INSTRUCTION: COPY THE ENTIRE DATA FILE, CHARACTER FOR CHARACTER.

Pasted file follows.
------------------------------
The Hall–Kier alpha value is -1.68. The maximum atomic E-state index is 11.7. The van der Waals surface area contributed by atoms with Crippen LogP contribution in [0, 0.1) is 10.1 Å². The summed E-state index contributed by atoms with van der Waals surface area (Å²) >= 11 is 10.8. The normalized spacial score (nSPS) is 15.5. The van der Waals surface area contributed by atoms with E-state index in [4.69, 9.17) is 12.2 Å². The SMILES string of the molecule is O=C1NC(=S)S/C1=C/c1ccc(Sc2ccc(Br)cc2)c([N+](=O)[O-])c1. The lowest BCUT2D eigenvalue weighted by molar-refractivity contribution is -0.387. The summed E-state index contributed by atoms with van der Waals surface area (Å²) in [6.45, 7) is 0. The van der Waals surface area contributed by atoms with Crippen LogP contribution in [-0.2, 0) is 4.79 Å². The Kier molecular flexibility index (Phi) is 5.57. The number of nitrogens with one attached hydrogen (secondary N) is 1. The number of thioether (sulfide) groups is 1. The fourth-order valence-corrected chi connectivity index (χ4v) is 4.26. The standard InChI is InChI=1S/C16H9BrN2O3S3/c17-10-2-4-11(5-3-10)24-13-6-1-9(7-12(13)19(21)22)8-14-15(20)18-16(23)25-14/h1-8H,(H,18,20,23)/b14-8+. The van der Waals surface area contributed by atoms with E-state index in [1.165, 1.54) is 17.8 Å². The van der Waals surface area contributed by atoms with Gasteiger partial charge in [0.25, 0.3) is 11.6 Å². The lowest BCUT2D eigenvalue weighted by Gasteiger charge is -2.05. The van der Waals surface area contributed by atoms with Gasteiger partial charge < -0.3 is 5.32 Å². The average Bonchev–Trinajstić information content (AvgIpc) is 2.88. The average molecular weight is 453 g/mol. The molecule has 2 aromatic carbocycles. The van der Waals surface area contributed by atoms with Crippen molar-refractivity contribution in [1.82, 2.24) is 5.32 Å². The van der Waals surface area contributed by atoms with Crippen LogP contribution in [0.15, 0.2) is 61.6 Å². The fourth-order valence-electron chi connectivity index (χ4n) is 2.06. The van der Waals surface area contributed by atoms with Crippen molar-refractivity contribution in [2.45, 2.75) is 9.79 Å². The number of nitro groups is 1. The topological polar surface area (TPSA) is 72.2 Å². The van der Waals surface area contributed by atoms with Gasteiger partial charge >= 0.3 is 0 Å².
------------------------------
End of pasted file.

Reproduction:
The Hall–Kier alpha value is -1.68. The maximum atomic E-state index is 11.7. The van der Waals surface area contributed by atoms with Crippen LogP contribution in [0, 0.1) is 10.1 Å². The summed E-state index contributed by atoms with van der Waals surface area (Å²) >= 11 is 10.8. The normalized spacial score (nSPS) is 15.5. The van der Waals surface area contributed by atoms with E-state index in [4.69, 9.17) is 12.2 Å². The SMILES string of the molecule is O=C1NC(=S)S/C1=C/c1ccc(Sc2ccc(Br)cc2)c([N+](=O)[O-])c1. The lowest BCUT2D eigenvalue weighted by molar-refractivity contribution is -0.387. The summed E-state index contributed by atoms with van der Waals surface area (Å²) in [6.45, 7) is 0. The van der Waals surface area contributed by atoms with Crippen LogP contribution in [-0.2, 0) is 4.79 Å². The Kier molecular flexibility index (Phi) is 5.57. The number of nitrogens with one attached hydrogen (secondary N) is 1. The number of thioether (sulfide) groups is 1. The fourth-order valence-corrected chi connectivity index (χ4v) is 4.26. The standard InChI is InChI=1S/C16H9BrN2O3S3/c17-10-2-4-11(5-3-10)24-13-6-1-9(7-12(13)19(21)22)8-14-15(20)18-16(23)25-14/h1-8H,(H,18,20,23)/b14-8+. The van der Waals surface area contributed by atoms with E-state index in [1.165, 1.54) is 17.8 Å². The van der Waals surface area contributed by atoms with Gasteiger partial charge in [0.25, 0.3) is 11.6 Å². The lowest BCUT2D eigenvalue weighted by Gasteiger charge is -2.05. The van der Waals surface area contributed by atoms with Gasteiger partial charge < -0.3 is 5.32 Å². The average Bonchev–Trinajstić information content (AvgIpc) is 2.88. The average molecular weight is 453 g/mol. The molecule has 2 aromatic carbocycles. The van der Waals surface area contributed by atoms with Crippen molar-refractivity contribution in [1.82, 2.24) is 5.32 Å². The van der Waals surface area contributed by atoms with Crippen LogP contribution in [0.15, 0.2) is 61.6 Å². The fourth-order valence-electron chi connectivity index (χ4n) is 2.06. The van der Waals surface area contributed by atoms with Crippen molar-refractivity contribution in [2.45, 2.75) is 9.79 Å². The number of nitro groups is 1. The topological polar surface area (TPSA) is 72.2 Å². The van der Waals surface area contributed by atoms with Gasteiger partial charge >= 0.3 is 0 Å².